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Long-Term Trends for Surface Orthophosphate in the Chesapeake Bay: 1999-2013

Long-term trends were computed by state partners using the Seasonal Kendall non-parametric technique for annual data collected from 1999-2013. Highly significant trends are indicated with triangles and possible trends are show with colored circles. Surface Orthophosphate concentrations are decreasing/improving significantly at 29 stations, possibly decreasing at 7 stations, increasing/degrading significantly at 5 stations, and possibly increasing at 2 stations.

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Long-Term Trends for Surface Total Nitrogen in the Chesapeake Bay: 1999-2013

Long-term trends were computed by state partners using the Seasonal Kendall non-parametric technique for annual data collected from 1999-2013. Highly significant trends are indicated with triangles and possible trends are show with colored circles. Surface total nitrogen concentrations are decreasing/improving significantly at 41 stations, possibly decreasing at 16 stations, increasing/degrading significantly at 1 station, and possibly increasing at 1 station.

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Long-Term Trends for Surface Chlorophyll-a in the Chesapeake Bay: 1999-2013

Long-term trends were computed by state partners using the Seasonal Kendall non-parametric technique for annual data collected from 1999-2013. Highly significant trends are indicated with triangles and possible trends are show with colored circles. Surface chlorophyll-a concentrations are decreasing/improving significantly at 2 stations, possibly decreasing at 7 stations, increasing/degrading significantly at 25 stations, and possibly increasing at 16 stations.

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Shad Abundance (2014)

American shad were once the most abundant and economically important species in the Chesapeake Bay. Shad are anadromous fish and spend most of their lives in the ocean, returning to freshwater rivers to spawn after they reach maturity. Data for the York, Potomac, Rappahannock and lower James Rivers were provided by the Virginia Institute of Marine Science via an ongoing Catch per Unit Effort (CPUE) study involving American Shad gill-netting. Data for the Susquehanna and upper James Rivers represent published fishway passage values for Conowingo and Boshers Dams, respectively.

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Short-Term Trend in Flow-Adjusted Total Suspended Solids Concentration, 2004-2013

Over the past decade, none of the monitoring sites in the Chesapeake Bay watershed have shown improving flow-adjusted trends in sediment concentrations. Between 2004 and 2013: zero sites have shown improving trends for sediment concentrations. Four sites—including the Appomattox, Choptank, Pamunkey and Patuxent rivers—have shown degrading trends. Five sites—including the James, Mattaponi, Potomac, Rappahannock and Susquehanna rivers—have shown minor changes that are not statistically significant.

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Long Term Flow-Adjusted Trends in Sediment, 1985-2013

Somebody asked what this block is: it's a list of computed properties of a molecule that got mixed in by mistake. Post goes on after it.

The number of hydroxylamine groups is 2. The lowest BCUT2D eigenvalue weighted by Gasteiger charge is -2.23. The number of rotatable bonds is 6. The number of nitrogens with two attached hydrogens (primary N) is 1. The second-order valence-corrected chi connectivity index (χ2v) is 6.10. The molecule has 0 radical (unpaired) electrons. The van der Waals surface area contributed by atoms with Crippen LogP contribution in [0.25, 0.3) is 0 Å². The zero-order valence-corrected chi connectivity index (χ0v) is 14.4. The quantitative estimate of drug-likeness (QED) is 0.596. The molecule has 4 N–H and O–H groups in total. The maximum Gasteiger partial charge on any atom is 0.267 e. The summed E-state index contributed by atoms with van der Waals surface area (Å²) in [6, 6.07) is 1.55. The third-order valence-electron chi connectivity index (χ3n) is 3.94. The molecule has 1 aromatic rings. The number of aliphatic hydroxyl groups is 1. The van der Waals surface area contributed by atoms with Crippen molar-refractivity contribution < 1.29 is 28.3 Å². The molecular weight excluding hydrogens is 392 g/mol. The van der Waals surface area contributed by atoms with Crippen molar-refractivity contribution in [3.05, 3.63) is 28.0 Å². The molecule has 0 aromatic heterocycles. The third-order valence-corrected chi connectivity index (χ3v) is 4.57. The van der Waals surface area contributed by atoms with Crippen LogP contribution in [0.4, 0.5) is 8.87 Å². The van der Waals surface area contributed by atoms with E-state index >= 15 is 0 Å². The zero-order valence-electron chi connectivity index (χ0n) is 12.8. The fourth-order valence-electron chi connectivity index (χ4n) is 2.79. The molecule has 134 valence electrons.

One-third of the monitoring sites in the Chesapeake Bay watershed show improving long-term flow-adjusted trends in suspended sediment concentrations. Between 1985 and 2013: three out of nine sites—including the Choptank, Patuxent and Potomac rivers—have shown improving trends for sediment concentrations. One site—the Pamunkey River—has shown degrading trends. Five sites—including the Appomattox, James, Mattaponi, Rappahannock and Susquehanna rivers—have shown minor changes that are not statistically significant.

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Short-Term Trend in Flow-Adjusted Total Phosphorus Concentration, 2004-2013

Over the past decade, none of the monitoring sites in the Chesapeake Bay watershed have shown improving flow-adjusted trends in phosphorus concentrations. Between 2004 and 2013: zero sites have shown improving trends for phosphorus concentrations. Two sites—including the Choptank and Susquehanna rivers—have shown degrading trends. Seven sites—including the Appomattox, James, Mattaponi, Pamunkey, Patuxent, Potomac and Rappahannock rivers—have shown minor changes that are not statistically significant.

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Long-Term Trend in Flow-Adjusted Total Phosphorus Concentration, 1985-2013

One-third of the monitoring sites in the Chesapeake Bay watershed show improving long-term flow-adjusted trends in phosphorus concentrations. Between 1985 and 2013: three out of nine sites—including the James, Patuxent and Potomac rivers—have shown improving trends for phosphorus concentrations. Three sites— including the Appomattox, Choptank and Pamunkey rivers—have shown degrading trends. Three sites—including the Mattaponi, Rappahannock and Susquehanna rivers—have shown minor changes that are not statistically significant.

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Short-Term Trend in Flow-Adjusted Total Nitrogen Concentration, 2004-2013

Over the past decade, one-third of the monitoring sites in the Chesapeake Bay watershed have shown improving flow-adjusted trends in nitrogen concentrations. Between 2004 and 2013: three out of nine sites—including the Patuxent, Potomac and Susquehanna rivers—have shown improving trends for nitrogen concentrations. One site—the Choptank River—has shown degrading trends. Five sites—including the Appomattox, James, Mattaponi, Rappahannock and Pamunkey rivers—have shown minor changes that are not statistically significant.

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